I suppose that's why I haven't responded to this post before. For me, "are your characters writing your story?" is the wrong question. Of course they are -- or at least, my subconscious is, and character actions and voices are the framework my particular subconscious sends me to build everything else on. That's not a useful question. "How do you get them to write well?" is, maybe, although I'm not sure I have the answer. Or perhaps "how do you make them stop?" Very Happy
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Lavenderbard
^_^


Joined: 12 Sep 2006
Posts: 845
Location: Ohio

PostPosted: Sat Jul 28, 2012 1:11 am    Post subject: Reply with quote

katastrophe wrote:
"How do you get them to write well?" is, maybe, although I'm not sure I have the answer. Or perhaps "how do you make them stop?" Very Happy


I don't want them to stop, exactly, but if they'd slow down and let me catch up, that would be nice.
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Marscaleb



Joined: 28 Aug 2012
Posts: 258

PostPosted: Thu Sep 06, 2012 7:04 pm    Post subject: Reply with quote

There's often a lot that surprises me when I am writing. Not so much my webcomic, as it has just started, but other stories I've been writing in the past.
To me, it's not like "the characters are writing themselves" but rather that I'm witnessing the story the same as everyone else. I may know a few details not yet revealed, and I get to to see the story first and I have to clean up a few bits and connect a few patches before others can see the story, but when you get down to it, I'm just a member of the audience like everyone else. The story can surprise and shock me. I could go the whole time not knowing about certain events -either backstory or forthcoming- that come to surprise me just the same as everyone else.
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Bill Murphy



Joined: 22 Aug 2012
Posts: 28

PostPosted: Fri Sep 07, 2012 3:03 pm    Post subject: Reply with quote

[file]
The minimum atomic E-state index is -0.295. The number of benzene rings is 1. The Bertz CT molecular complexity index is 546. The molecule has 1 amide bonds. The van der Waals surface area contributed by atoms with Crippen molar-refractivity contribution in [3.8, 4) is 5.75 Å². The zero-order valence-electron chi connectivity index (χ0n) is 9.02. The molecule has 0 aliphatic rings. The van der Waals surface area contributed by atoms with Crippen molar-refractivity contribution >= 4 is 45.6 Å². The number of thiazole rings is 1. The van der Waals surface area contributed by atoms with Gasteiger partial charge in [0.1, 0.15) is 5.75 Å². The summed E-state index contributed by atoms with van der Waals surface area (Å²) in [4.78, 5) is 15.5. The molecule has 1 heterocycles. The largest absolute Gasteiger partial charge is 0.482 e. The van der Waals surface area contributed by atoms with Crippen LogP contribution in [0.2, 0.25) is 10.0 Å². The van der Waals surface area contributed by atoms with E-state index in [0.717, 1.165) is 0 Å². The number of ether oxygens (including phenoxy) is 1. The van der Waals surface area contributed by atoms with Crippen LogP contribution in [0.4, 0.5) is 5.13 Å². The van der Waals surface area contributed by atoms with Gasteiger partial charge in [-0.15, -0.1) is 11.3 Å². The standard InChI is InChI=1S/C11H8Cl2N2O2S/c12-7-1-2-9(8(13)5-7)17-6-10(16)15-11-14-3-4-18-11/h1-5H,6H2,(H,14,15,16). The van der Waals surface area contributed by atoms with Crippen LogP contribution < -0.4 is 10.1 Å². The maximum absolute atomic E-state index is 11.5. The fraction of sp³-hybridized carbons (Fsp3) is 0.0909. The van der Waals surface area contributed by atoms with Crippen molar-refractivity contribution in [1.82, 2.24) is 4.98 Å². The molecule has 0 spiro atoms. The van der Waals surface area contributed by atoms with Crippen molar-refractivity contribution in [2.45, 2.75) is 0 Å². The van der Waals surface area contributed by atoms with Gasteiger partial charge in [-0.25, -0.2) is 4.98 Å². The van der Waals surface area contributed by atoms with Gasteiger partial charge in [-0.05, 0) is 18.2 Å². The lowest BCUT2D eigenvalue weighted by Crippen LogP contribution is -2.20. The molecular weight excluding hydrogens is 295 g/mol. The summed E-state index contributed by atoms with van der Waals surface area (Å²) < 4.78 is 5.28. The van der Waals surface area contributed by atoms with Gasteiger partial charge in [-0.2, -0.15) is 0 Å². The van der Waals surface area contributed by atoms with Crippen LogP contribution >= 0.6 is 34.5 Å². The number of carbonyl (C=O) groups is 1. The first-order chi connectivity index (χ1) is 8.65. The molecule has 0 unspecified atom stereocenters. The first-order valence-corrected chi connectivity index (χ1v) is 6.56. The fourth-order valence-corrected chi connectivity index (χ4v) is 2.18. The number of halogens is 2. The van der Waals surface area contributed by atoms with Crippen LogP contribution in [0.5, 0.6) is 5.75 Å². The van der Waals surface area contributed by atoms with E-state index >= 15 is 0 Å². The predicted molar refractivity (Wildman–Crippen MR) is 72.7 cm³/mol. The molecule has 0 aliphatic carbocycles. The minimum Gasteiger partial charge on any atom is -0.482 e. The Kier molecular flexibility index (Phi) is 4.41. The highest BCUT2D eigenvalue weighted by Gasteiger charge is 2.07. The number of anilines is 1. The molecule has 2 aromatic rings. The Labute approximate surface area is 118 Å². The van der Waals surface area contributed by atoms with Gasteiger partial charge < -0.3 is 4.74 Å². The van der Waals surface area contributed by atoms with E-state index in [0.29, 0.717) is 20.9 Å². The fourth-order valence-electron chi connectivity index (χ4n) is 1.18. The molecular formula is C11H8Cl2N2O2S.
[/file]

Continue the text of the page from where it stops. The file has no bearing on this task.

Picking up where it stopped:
I'm a daydreamer. And what I do is imagine my characters in different situations and I let their stories and punch lines unfold in my mind. Then I convert it into a single strip.

While drawing I feel like a director trying to get the actors to express the right emotion. "No! You look shocked. I need you to look sad. NOT THAT SAD! Oh wait. That expression is pretty good for a gag I have planned for next week."
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joedozer



Joined: 26 Jun 2012
Posts: 5

PostPosted: Thu Sep 13, 2012 6:52 am    Post subject: Reply with quote

Something I noticed in Bioshock, when I was making adjustments in the options menu, the character models were listed as "actors". i thought that was a cool choice of words, and it shows how much respect the developers had for the characters in the game, even the expendable ones.

What makes mediums like movies and TV great is that because actors bring themselves to a role, it adds a dimension to the work no one else could really foresee just from writing. I like to think characters in any format, even if they aren't being portrayed by actors are still acting. While it's important to endow your characters with traits, wants and needs, you'll find that they will in turn give you a better sense of who they are as a person in return. Whether or not the characters are doing the writing for you depends on your vision as a writer, but there's no doubt that the people you create bring you something you didn't bring yourself.
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TheEpicBeyond



Joined: 25 Sep 2012
Posts: 3

PostPosted: Tue Oct 30, 2012 5:51 pm    Post subject: Reply with quote

When I've written stories in the past some of my best ideas come from whims i've had at the moment I was writing.